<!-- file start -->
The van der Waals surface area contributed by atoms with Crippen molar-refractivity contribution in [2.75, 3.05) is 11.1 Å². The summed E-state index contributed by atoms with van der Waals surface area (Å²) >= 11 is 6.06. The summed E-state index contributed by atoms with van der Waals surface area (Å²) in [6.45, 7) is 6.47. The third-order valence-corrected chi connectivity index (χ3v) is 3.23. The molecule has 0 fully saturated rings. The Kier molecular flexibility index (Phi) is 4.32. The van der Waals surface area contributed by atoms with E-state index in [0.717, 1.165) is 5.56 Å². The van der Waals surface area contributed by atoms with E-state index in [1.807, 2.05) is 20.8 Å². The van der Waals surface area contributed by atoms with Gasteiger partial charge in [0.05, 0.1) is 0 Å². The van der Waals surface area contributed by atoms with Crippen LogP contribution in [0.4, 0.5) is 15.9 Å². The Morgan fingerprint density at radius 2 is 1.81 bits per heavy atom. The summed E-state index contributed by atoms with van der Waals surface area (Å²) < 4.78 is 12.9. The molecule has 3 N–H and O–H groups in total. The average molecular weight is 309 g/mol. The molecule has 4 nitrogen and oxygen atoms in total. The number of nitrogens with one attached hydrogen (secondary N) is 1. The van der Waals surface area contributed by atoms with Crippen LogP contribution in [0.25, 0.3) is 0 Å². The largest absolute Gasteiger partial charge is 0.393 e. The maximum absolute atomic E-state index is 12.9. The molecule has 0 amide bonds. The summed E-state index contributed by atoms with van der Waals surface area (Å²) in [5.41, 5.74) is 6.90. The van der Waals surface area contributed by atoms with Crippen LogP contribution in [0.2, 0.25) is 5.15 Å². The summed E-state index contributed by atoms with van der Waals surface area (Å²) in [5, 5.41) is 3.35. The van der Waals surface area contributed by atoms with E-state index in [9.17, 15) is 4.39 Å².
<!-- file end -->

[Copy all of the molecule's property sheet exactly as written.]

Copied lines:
The van der Waals surface area contributed by atoms with Crippen molar-refractivity contribution in [2.75, 3.05) is 11.1 Å². The summed E-state index contributed by atoms with van der Waals surface area (Å²) >= 11 is 6.06. The summed E-state index contributed by atoms with van der Waals surface area (Å²) in [6.45, 7) is 6.47. The third-order valence-corrected chi connectivity index (χ3v) is 3.23. The molecule has 0 fully saturated rings. The Kier molecular flexibility index (Phi) is 4.32. The van der Waals surface area contributed by atoms with E-state index in [0.717, 1.165) is 5.56 Å². The van der Waals surface area contributed by atoms with E-state index in [1.807, 2.05) is 20.8 Å². The van der Waals surface area contributed by atoms with Gasteiger partial charge in [0.05, 0.1) is 0 Å². The van der Waals surface area contributed by atoms with Crippen LogP contribution in [0.4, 0.5) is 15.9 Å². The Morgan fingerprint density at radius 2 is 1.81 bits per heavy atom. The summed E-state index contributed by atoms with van der Waals surface area (Å²) < 4.78 is 12.9. The molecule has 3 N–H and O–H groups in total. The average molecular weight is 309 g/mol. The molecule has 4 nitrogen and oxygen atoms in total. The number of nitrogens with one attached hydrogen (secondary N) is 1. The van der Waals surface area contributed by atoms with Crippen LogP contribution in [0.25, 0.3) is 0 Å². The largest absolute Gasteiger partial charge is 0.393 e. The maximum absolute atomic E-state index is 12.9. The molecule has 0 amide bonds. The summed E-state index contributed by atoms with van der Waals surface area (Å²) in [5.41, 5.74) is 6.90. The van der Waals surface area contributed by atoms with Crippen LogP contribution in [0.2, 0.25) is 5.15 Å². The summed E-state index contributed by atoms with van der Waals surface area (Å²) in [5, 5.41) is 3.35. The van der Waals surface area contributed by atoms with E-state index in [9.17, 15) is 4.39 Å².